Yes, so it gets a bit minimal at the higher levels, but it'd only require the addition of maybe twenty or so new spells to flesh it out into a pretty appealing spell list. And some of those spells are pretty obvious - ones dealing with summoning different kinds of elementals, for instance. Something for a rainy day :)

7 comments:

  1. Maybe you could get more, if you wanted more, by counting wood and metal as elements (as in the Chinese classical elements), and/or light and darkness (as in modern New Age writing).

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  2. Well done! Somehow I agree with you about lightning.

    Inspired by your original post, I have also been working on some ideas around this and may start posting about it soon. In the meanwhile, you might wish to check out the spells available over at Ancient Vaults and Eldritch Secrets -- I've been raiding bat's excellent stuff for awhile now:

    http://ancientvaults.wordpress.com/

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  3. @anarchist: Yeah I deliberately kept it to just the four classic elements so as to not tread on the toes of the Druid or Illusionist classes too much. In my mind, two of the Druid's main specialist areas are wood / plants (obviously) and lightning. And the Illusionist is master of light & dark. I guess that's the point about cold - no existing class is obviously in control of the cold based spells, so why not make that part of the elementalist's domain.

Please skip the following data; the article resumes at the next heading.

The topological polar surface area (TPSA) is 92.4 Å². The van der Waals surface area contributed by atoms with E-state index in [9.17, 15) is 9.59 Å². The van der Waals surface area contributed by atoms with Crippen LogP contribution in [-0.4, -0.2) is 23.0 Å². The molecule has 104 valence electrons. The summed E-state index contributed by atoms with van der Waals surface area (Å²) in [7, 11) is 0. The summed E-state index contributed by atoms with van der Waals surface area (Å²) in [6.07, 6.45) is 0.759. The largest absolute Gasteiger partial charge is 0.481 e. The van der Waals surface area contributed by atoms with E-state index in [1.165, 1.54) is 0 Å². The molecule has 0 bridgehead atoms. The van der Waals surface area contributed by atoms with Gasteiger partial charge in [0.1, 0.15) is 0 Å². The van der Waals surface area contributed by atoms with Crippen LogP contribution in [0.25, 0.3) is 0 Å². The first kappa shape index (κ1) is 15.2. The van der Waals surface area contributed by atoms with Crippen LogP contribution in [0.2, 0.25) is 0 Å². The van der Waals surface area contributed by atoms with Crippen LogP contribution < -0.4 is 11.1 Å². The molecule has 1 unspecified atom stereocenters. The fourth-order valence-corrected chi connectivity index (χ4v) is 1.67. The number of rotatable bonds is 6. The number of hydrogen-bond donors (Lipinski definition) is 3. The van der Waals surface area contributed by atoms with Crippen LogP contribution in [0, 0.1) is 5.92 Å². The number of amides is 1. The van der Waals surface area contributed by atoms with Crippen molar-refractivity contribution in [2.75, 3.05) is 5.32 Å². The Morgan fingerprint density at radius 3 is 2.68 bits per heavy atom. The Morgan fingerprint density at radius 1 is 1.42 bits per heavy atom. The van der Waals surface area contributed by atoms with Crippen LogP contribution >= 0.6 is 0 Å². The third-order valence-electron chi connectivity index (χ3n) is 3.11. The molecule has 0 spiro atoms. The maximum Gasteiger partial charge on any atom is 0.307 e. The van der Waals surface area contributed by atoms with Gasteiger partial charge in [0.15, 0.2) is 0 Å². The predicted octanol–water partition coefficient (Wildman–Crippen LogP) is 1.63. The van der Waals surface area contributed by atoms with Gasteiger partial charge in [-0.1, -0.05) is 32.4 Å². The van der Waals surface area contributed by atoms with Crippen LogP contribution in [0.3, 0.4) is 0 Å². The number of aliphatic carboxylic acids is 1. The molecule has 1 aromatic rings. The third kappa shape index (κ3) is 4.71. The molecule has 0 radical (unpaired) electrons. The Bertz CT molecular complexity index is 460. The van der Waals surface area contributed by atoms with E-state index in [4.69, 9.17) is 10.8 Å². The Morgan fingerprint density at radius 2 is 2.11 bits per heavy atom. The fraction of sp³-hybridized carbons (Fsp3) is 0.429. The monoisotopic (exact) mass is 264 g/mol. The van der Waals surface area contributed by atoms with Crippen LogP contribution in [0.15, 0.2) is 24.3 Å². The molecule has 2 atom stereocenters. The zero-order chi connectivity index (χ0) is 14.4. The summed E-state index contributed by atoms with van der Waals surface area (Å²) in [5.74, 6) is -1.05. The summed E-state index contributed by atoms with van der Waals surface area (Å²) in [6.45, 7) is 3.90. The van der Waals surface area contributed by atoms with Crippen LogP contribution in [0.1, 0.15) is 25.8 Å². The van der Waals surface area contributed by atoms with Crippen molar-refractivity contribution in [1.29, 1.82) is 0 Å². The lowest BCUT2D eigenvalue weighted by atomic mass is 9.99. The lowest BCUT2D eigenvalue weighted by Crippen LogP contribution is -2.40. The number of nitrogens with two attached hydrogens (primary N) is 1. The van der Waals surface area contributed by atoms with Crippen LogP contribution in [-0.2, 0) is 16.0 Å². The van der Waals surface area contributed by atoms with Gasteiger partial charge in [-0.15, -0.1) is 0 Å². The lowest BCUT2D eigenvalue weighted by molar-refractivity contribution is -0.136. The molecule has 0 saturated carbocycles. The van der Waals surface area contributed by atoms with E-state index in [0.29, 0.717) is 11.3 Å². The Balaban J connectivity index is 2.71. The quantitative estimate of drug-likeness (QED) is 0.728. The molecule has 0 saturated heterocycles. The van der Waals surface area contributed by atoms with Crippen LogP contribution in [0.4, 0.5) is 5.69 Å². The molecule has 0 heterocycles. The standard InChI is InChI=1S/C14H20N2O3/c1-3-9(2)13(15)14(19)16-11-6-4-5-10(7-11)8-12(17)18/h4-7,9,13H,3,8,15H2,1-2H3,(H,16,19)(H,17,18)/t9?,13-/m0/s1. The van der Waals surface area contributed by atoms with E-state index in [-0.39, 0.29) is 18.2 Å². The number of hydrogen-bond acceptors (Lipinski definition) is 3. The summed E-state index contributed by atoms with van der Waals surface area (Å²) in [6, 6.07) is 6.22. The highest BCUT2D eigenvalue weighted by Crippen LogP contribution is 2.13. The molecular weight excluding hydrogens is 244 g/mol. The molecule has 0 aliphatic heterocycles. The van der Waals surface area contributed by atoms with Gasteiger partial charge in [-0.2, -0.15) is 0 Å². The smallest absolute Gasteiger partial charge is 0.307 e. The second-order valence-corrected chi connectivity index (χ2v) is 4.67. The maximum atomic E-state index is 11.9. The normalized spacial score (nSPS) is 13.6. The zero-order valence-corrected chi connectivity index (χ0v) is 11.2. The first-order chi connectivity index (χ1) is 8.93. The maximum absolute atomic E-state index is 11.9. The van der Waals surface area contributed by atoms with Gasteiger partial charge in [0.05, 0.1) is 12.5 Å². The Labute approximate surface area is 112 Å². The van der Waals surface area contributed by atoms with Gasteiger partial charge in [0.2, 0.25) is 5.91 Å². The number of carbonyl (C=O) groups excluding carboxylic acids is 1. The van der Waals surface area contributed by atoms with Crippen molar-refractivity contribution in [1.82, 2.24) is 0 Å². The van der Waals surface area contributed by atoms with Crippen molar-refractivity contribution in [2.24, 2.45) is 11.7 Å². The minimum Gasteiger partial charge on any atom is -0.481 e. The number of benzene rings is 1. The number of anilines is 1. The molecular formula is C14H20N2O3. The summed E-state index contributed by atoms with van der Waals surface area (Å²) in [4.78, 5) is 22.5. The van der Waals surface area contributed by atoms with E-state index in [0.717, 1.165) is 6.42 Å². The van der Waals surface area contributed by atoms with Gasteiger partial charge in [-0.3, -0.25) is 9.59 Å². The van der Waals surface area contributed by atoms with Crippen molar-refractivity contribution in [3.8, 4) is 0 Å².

@Carter Soles: Cool, I look forward to hearing your thoughts on the subject! And yes, those spells at Eldritch Vaults are excellent! Somehow I couldn't manage to search them very effectively though, even with the index page...

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  4. Maybe instead of an Elementalist you could have separate classes for each element (with druids counting as 'wood' and illusionists as 'light').